Broken Glass In A Double Glazed Window
There are various reasons, sometimes a combination of which can cause the glass to crack or break.
It is not just down to impact as you might expect, but factors ranging from temperature to atmospheric pressure or weak points created during manufacturing, can all cause glass to crack or shatter.
In this article we will look closely at some of the reasons for breakages, as well as looking at how to get repairs carried out and how to improve upon safety and take precautions against breakages.
Why does glass in double glazed windows break?
Although it is sometimes referred to as the double glazed unit ‘exploding’, what actually happens is that the glass implodes. This tends to happen in the UK between October and February due to the colder weather outside.
If an inner pane has broken it is most commonly because the inside pane is being heated by the home, while the outer pane is cold from the drop in temperature outside.
When the outer pane is the one to crack, this is usually due to a very cold pane being quickly heated by direct sunlight. In both cases the glass cannot cope with the thermal stresses and will crack along the length of the frame, or even shatter completely.
Other factors that may contribute to breakage include a weak point when the sealed unit is manufactured. If the glass is scratched when the lead or bevels are being cut around with a knife, it can create a weak point that will suffer and crack under thermal stress.
If the unit was manufactured during a period of very low atmospheric pressure, it could also suffer under high pressure conditions once installed.
Does the whole window need replacing or just the sealed unit?
As double glazing is a sealed unit, you cannot simply replace one pane; however, there is no need to replace the entire window. Replacement sealed units are considerably cheaper than buying the whole window, and you will find many local suppliers and window fitters able to carry out the work for you.
Where to get replacements?
You can find window fitters through your local business directories or online; there are some companies which offer an emergency glazing service and will respond within 24 hours.
If the security of your home, or the safety of its occupants has been compromised by the breakage then it would be worth tracking down one of these suppliers.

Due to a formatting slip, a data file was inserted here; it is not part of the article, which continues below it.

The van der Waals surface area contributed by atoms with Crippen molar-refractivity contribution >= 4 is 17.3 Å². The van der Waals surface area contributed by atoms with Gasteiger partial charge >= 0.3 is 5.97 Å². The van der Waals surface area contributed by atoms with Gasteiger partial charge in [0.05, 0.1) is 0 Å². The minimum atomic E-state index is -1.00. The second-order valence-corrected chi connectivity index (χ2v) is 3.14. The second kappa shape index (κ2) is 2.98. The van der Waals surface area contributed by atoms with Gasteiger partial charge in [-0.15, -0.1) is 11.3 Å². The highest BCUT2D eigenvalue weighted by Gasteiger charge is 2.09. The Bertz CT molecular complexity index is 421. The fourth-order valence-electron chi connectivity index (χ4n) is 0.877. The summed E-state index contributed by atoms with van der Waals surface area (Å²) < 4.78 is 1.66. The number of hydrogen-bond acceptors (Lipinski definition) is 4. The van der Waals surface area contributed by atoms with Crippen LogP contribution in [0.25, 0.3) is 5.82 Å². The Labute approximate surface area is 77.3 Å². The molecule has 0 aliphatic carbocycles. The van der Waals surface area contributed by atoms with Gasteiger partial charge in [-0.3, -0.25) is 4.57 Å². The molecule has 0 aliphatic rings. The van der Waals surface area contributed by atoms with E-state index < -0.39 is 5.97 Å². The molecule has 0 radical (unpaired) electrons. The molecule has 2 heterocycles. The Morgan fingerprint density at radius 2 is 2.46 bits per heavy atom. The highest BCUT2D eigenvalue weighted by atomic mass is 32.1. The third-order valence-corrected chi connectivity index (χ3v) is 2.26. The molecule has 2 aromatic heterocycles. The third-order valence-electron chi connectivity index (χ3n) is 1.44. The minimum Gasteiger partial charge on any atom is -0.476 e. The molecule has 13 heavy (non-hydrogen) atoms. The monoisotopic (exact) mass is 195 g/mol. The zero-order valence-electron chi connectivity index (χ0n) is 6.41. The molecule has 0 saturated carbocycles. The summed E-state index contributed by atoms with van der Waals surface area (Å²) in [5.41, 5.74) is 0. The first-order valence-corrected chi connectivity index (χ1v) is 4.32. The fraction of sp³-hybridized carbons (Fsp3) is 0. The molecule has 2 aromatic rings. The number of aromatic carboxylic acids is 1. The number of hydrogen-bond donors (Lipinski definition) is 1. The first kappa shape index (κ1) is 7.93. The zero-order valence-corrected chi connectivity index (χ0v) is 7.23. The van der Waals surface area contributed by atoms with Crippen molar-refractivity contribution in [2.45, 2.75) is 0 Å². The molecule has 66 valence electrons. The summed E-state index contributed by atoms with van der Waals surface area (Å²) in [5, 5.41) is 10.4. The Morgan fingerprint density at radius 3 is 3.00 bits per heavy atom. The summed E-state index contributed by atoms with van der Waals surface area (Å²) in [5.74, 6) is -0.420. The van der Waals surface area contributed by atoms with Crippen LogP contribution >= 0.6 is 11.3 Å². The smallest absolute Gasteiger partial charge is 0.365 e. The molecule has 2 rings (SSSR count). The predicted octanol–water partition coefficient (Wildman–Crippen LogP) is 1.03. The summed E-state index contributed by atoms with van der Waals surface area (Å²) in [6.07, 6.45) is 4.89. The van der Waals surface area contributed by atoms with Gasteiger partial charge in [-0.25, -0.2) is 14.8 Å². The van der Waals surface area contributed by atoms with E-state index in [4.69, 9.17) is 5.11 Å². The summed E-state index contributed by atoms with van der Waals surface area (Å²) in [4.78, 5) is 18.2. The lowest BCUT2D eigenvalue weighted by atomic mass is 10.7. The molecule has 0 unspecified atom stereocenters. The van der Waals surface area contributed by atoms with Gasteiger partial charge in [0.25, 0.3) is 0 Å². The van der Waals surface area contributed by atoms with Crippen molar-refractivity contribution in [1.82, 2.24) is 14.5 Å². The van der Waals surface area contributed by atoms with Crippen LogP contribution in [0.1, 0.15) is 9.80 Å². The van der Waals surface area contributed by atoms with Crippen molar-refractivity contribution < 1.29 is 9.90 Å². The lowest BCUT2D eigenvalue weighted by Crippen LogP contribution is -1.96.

If you are in less of a rush, and the window isn’t in desperate need of replacement, it’s more sensible to contact several companies to get quotes. If you are able to do this, the section below on safety glass will give you an idea of what to ask for from the suppliers.
Can I install them myself?
Installing a replacement sealed unit into existing frames should not really be considered a DIY job unless you have some sort of relevant experience.
It is quite a difficult job to remove the broken unit without damaging the frame when removing the beads. It is not something you should try yourself if you are not confident, or you may find that you need to buy a whole new window after all.
The best method of preventing breakages is to install toughened or reinforced glass. Human impact is still one of the most common causes of breakages, and building regulations even cover the use of safety glass; requiring it to be installed in any ‘critical locations’ where there is a perceived risk of human impact.
Safety glass is broken down into three groups:
1. Toughened Glass (Class A) The glass is strengthened by the use of thermal chemicals during manufacturing. It gives an extra level of safety as it breaks into small pieces upon impact rather than breaking into shards.
2. Laminated Glass (Class A, B or C). This type of glass incorporates a plastic interlayer between the panes of glass. It is entirely transparent so does not affect the view through the window, and as well as adding strength to the unit, if the window is broken any shards of glass will be left stuck to the plastic and will not cause any risk.
3. Georgian Wired Glass (Class C). This is held firm in an accident by an embedded wire mesh, and this is a fire glass rated material.
The use of safety glass in the home is very important, particularly when young children are living in the property.
Building regulations state that safety glass should be used in doors and adjacent windows, as well as any window which is below 800mm above the floor.
All safety glass installed in a home should be clearly stamped with the British Standard Test Reference BS6206, along with the Letter L for laminated, or T for toughened. It should also be marked with the registration number of the company which supplied the window.
The panes of glass in a double glazed window can be broken. Sometimes it is caused by human impact, while on other occasions it may be due to a change in temperature or atmospheric pressure outside.
Once a pane has broken, the only thing you can do is replace either the sealed unit or the entire window.
It is worth remembering that if the security or safety of home has been compromised by the breakage, there are firms out there offering emergency glazing services and you should be able to get the window replaced within 24 hours in an emergency.
Thankfully, building regulations now stipulate the use of toughened or laminated safety glass in ‘critical locations’ within our homes; places such as doors, or low windows that could be susceptible to impact by toddlers or the elderly.
Look out for the British Standards Test Reference BS6206 when inspecting glass, and if you are replacing a broken unit it is worth asking suppliers what types of safety glass they have available.